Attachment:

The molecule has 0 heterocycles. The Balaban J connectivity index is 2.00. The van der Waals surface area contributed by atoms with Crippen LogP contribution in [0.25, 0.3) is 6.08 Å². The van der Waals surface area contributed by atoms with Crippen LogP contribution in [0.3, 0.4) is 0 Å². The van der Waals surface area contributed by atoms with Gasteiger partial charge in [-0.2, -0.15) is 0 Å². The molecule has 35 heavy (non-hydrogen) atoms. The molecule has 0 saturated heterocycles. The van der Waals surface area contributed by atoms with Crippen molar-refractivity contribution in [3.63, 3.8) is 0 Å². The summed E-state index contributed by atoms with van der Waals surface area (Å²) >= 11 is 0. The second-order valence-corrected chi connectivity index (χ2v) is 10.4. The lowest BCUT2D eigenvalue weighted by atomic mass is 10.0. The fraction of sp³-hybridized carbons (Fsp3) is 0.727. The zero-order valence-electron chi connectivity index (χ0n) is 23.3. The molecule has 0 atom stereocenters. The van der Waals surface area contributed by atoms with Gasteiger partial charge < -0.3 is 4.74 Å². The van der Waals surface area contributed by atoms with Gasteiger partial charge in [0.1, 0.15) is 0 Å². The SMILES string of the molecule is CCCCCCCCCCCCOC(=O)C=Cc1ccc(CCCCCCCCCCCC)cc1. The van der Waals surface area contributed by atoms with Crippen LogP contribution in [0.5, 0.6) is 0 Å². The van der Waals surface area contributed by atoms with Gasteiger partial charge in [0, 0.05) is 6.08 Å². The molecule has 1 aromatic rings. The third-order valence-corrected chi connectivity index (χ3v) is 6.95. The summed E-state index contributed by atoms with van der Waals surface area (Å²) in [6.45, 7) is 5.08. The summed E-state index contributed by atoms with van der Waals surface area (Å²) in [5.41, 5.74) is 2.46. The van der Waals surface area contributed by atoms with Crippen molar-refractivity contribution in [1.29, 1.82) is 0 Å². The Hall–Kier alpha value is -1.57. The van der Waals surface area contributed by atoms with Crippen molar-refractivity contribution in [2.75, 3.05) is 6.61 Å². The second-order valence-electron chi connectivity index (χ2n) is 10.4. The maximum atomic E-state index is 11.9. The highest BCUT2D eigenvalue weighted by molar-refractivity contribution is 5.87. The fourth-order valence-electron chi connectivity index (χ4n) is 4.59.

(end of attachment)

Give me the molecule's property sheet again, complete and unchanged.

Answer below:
The molecule has 0 heterocycles. The Balaban J connectivity index is 2.00. The van der Waals surface area contributed by atoms with Crippen LogP contribution in [0.25, 0.3) is 6.08 Å². The van der Waals surface area contributed by atoms with Crippen LogP contribution in [0.3, 0.4) is 0 Å². The van der Waals surface area contributed by atoms with Gasteiger partial charge in [-0.2, -0.15) is 0 Å². The molecule has 35 heavy (non-hydrogen) atoms. The molecule has 0 saturated heterocycles. The van der Waals surface area contributed by atoms with Crippen molar-refractivity contribution in [3.63, 3.8) is 0 Å². The summed E-state index contributed by atoms with van der Waals surface area (Å²) >= 11 is 0. The second-order valence-corrected chi connectivity index (χ2v) is 10.4. The lowest BCUT2D eigenvalue weighted by atomic mass is 10.0. The fraction of sp³-hybridized carbons (Fsp3) is 0.727. The zero-order valence-electron chi connectivity index (χ0n) is 23.3. The molecule has 0 atom stereocenters. The van der Waals surface area contributed by atoms with Gasteiger partial charge < -0.3 is 4.74 Å². The van der Waals surface area contributed by atoms with Gasteiger partial charge in [0.1, 0.15) is 0 Å². The SMILES string of the molecule is CCCCCCCCCCCCOC(=O)C=Cc1ccc(CCCCCCCCCCCC)cc1. The van der Waals surface area contributed by atoms with Crippen LogP contribution in [0.5, 0.6) is 0 Å². The van der Waals surface area contributed by atoms with Gasteiger partial charge in [0, 0.05) is 6.08 Å². The molecule has 1 aromatic rings. The third-order valence-corrected chi connectivity index (χ3v) is 6.95. The summed E-state index contributed by atoms with van der Waals surface area (Å²) in [6.45, 7) is 5.08. The summed E-state index contributed by atoms with van der Waals surface area (Å²) in [5.41, 5.74) is 2.46. The van der Waals surface area contributed by atoms with Crippen molar-refractivity contribution in [1.29, 1.82) is 0 Å². The Hall–Kier alpha value is -1.57. The van der Waals surface area contributed by atoms with Crippen molar-refractivity contribution in [2.75, 3.05) is 6.61 Å². The second-order valence-electron chi connectivity index (χ2n) is 10.4. The maximum atomic E-state index is 11.9. The highest BCUT2D eigenvalue weighted by molar-refractivity contribution is 5.87. The fourth-order valence-electron chi connectivity index (χ4n) is 4.59.